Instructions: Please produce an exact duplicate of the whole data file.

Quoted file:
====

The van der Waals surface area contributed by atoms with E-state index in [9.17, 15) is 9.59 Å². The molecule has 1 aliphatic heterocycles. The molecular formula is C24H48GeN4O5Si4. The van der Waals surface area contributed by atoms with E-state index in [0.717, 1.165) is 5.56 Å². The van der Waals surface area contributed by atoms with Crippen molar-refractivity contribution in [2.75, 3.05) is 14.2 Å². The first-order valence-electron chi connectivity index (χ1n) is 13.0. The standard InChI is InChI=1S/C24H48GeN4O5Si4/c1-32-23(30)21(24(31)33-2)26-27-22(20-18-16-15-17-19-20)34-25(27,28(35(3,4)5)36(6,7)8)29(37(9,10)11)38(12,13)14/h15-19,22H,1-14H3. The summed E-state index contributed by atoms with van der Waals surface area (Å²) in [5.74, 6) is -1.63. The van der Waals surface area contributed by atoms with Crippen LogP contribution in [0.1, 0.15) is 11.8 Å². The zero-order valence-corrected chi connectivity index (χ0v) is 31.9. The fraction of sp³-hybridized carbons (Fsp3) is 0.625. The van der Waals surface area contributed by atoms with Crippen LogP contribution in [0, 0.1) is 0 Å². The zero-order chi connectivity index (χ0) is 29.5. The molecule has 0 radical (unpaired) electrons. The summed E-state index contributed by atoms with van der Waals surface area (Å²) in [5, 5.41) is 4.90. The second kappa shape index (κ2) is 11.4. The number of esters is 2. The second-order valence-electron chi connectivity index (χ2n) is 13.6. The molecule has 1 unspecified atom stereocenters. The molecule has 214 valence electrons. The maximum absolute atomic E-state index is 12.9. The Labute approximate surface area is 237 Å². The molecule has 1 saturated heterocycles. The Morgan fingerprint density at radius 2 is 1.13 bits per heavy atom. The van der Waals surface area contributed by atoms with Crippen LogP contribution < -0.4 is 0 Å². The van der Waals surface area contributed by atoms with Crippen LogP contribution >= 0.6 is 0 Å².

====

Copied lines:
The van der Waals surface area contributed by atoms with E-state index in [9.17, 15) is 9.59 Å². The molecule has 1 aliphatic heterocycles. The molecular formula is C24H48GeN4O5Si4. The van der Waals surface area contributed by atoms with E-state index in [0.717, 1.165) is 5.56 Å². The van der Waals surface area contributed by atoms with Crippen molar-refractivity contribution in [2.75, 3.05) is 14.2 Å². The first-order valence-electron chi connectivity index (χ1n) is 13.0. The standard InChI is InChI=1S/C24H48GeN4O5Si4/c1-32-23(30)21(24(31)33-2)26-27-22(20-18-16-15-17-19-20)34-25(27,28(35(3,4)5)36(6,7)8)29(37(9,10)11)38(12,13)14/h15-19,22H,1-14H3. The summed E-state index contributed by atoms with van der Waals surface area (Å²) in [5.74, 6) is -1.63. The van der Waals surface area contributed by atoms with Crippen LogP contribution in [0.1, 0.15) is 11.8 Å². The zero-order valence-corrected chi connectivity index (χ0v) is 31.9. The fraction of sp³-hybridized carbons (Fsp3) is 0.625. The van der Waals surface area contributed by atoms with Crippen LogP contribution in [0, 0.1) is 0 Å². The zero-order chi connectivity index (χ0) is 29.5. The molecule has 0 radical (unpaired) electrons. The summed E-state index contributed by atoms with van der Waals surface area (Å²) in [5, 5.41) is 4.90. The second kappa shape index (κ2) is 11.4. The number of esters is 2. The second-order valence-electron chi connectivity index (χ2n) is 13.6. The molecule has 1 unspecified atom stereocenters. The molecule has 214 valence electrons. The maximum absolute atomic E-state index is 12.9. The Labute approximate surface area is 237 Å². The molecule has 1 saturated heterocycles. The Morgan fingerprint density at radius 2 is 1.13 bits per heavy atom. The van der Waals surface area contributed by atoms with Crippen LogP contribution < -0.4 is 0 Å². The van der Waals surface area contributed by atoms with Crippen LogP contribution >= 0.6 is 0 Å².